Renewable energy pioneer Elon Musk recently made a 180-degree turn on Bitcoin, announcing that Tesla would no longer accept the cryptocurrency as a payment method after realizing that Bitcoin mining and transaction consume too much electricity generated from fossil fuel. “Cryptocurrency is a good idea on many levels…but this cannot come at great cost to the environment,” the billionaire tweeted on May 12.
Bitcoin’s main rival, Ethereum, may have a solution to this problem soon, according to its creators. Ethereum inventor Vitalik Buterin suggests restructuring the underlying blockchain network that facilitates crypto transactions.
The core issue of Bitcoin’s electricity problem is what’s known as the “proof of work” system, a consensus mechanism that both Bitcoin and Ethereum currently operate on to confirm transactions and add new blocks to the chain. Such a system requires a global network of computers to run simultaneously every time a crypto transaction takes place, incurring high energy costs. According to the Cambridge Bitcoin Electricity Consumption Index, which Musk cited in his Bitcoin argument, the current blockchain network supporting Bitcoin transactions uses more power per year than Pakistan, a country with a population of 217 million (as of 2019).
The engineers behind Ethereum seek to solve this problem by switching to a “proof of stake” system, where only Ether holders—rather than any miners who are willing to pay energy costs for a potential crypto reward as in proof of work—are likely to be chosen to validate transactions.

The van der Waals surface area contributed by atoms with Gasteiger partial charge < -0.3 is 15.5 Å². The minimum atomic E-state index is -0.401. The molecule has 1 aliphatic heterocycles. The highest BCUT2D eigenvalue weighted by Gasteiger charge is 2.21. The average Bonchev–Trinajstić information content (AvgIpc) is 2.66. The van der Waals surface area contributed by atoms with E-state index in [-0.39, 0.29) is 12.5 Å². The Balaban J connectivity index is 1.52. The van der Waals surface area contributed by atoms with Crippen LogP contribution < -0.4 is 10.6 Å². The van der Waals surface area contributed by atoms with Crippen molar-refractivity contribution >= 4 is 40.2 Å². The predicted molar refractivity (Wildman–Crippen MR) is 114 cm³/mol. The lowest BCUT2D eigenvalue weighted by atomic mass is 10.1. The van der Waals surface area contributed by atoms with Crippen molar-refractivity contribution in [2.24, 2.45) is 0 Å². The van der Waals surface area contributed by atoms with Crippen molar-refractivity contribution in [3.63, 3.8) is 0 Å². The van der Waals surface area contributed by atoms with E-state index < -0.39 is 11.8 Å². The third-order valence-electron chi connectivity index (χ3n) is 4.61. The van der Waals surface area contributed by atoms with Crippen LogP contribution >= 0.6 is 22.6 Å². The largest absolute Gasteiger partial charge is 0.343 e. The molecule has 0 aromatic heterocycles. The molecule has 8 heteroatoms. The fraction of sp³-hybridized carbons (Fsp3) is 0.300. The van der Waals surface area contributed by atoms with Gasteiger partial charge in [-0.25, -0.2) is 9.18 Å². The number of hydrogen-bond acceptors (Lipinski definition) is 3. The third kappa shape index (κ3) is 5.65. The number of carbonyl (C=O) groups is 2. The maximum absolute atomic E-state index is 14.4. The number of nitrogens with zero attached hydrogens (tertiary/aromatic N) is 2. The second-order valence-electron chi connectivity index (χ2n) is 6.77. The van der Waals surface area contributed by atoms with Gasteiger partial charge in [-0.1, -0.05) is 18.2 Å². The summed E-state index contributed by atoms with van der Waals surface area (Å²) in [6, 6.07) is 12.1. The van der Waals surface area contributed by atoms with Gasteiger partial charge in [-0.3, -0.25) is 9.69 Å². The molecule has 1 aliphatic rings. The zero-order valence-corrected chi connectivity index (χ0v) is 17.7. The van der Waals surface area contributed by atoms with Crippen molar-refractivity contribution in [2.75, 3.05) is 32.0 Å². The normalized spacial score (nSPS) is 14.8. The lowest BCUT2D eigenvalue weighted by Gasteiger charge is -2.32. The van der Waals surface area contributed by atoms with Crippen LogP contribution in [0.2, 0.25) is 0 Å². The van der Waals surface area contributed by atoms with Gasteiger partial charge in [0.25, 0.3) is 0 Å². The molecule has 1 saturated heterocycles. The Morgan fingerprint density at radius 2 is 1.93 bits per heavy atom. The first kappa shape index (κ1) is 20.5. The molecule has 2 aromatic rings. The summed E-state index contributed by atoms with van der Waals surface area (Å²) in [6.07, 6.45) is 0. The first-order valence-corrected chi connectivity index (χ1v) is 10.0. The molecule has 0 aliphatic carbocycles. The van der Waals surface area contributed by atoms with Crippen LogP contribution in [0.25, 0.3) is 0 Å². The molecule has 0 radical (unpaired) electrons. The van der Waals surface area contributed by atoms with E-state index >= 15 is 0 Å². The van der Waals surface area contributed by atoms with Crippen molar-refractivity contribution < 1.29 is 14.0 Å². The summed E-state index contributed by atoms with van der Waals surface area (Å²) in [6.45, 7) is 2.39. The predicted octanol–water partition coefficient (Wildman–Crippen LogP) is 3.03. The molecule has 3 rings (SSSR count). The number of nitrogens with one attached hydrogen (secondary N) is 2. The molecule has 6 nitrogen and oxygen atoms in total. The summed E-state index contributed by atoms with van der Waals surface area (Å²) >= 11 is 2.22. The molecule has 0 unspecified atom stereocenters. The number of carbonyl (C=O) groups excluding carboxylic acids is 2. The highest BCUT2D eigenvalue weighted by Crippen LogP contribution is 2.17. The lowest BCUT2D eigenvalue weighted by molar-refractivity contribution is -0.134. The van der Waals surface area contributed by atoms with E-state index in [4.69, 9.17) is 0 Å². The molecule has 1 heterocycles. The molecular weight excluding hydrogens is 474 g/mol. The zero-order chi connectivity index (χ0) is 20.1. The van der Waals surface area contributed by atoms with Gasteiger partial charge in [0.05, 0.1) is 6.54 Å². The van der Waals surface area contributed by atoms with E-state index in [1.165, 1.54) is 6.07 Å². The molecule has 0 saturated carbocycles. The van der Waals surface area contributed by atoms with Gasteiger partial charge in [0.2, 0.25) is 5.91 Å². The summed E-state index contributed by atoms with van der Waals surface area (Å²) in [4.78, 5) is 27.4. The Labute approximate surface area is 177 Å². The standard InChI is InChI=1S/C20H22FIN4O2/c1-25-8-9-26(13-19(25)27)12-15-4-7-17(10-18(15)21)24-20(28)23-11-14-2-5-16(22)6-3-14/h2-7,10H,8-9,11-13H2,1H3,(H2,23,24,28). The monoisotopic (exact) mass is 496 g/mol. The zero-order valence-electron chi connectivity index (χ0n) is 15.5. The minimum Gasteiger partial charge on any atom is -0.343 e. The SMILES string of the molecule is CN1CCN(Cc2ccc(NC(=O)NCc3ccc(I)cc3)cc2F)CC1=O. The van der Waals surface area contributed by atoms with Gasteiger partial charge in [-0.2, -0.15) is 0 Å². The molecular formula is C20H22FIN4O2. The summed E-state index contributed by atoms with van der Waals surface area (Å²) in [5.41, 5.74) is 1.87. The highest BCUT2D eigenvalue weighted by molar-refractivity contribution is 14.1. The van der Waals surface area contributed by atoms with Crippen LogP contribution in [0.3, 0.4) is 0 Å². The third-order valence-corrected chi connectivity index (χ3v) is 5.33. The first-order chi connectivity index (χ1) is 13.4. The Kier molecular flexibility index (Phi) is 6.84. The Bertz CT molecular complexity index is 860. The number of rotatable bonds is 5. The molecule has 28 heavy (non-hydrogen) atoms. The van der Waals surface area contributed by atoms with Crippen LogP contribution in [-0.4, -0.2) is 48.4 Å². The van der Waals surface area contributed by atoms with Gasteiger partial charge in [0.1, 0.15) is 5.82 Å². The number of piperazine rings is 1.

“Switching to proof-of-stake has become more urgent for us because of how crypto and Ethereum have grown over the last year,” Buterin said in an interview with Bloomberg on Sunday. “I’m definitely very happy that one of the biggest problems of blockchain will go away when proof of stake is complete. It’s amazing.”
In proof of work, crypto miners are essentially in a constant race to confirm new transactions. They foot the bill of hardware and energy costs as an investment, and the winner is rewarded with a free cryptocurrency (which is why they are called miners). In proof of stake, miners “invest” Ether they already own, instead of paying high energy bills, to compete for the next batch of transactions, which will still be rewarded with free crypto.
Because only those who own Ether can participate, “the only electricity cost will come from the servers that host Ethereum nodes, similar to any company that uses cloud-based computing,” Bloomberg explained.
Buterin hopes the system update will complete by the end of 2021. That will be over a year earlier than what was expected in December.
Ethereum’s current proof of work system uses 45,000 gigawatt hours per year, according to the Ethereum Foundation, which funds the development of the Ethereum protocol. With proof of stake, “you can verify a blockchain with a consumer laptop,” said Danny Ryan, a researcher at the foundation. “My estimate is that you’d see 1/10,000th of the energy than the current Ethereum network.”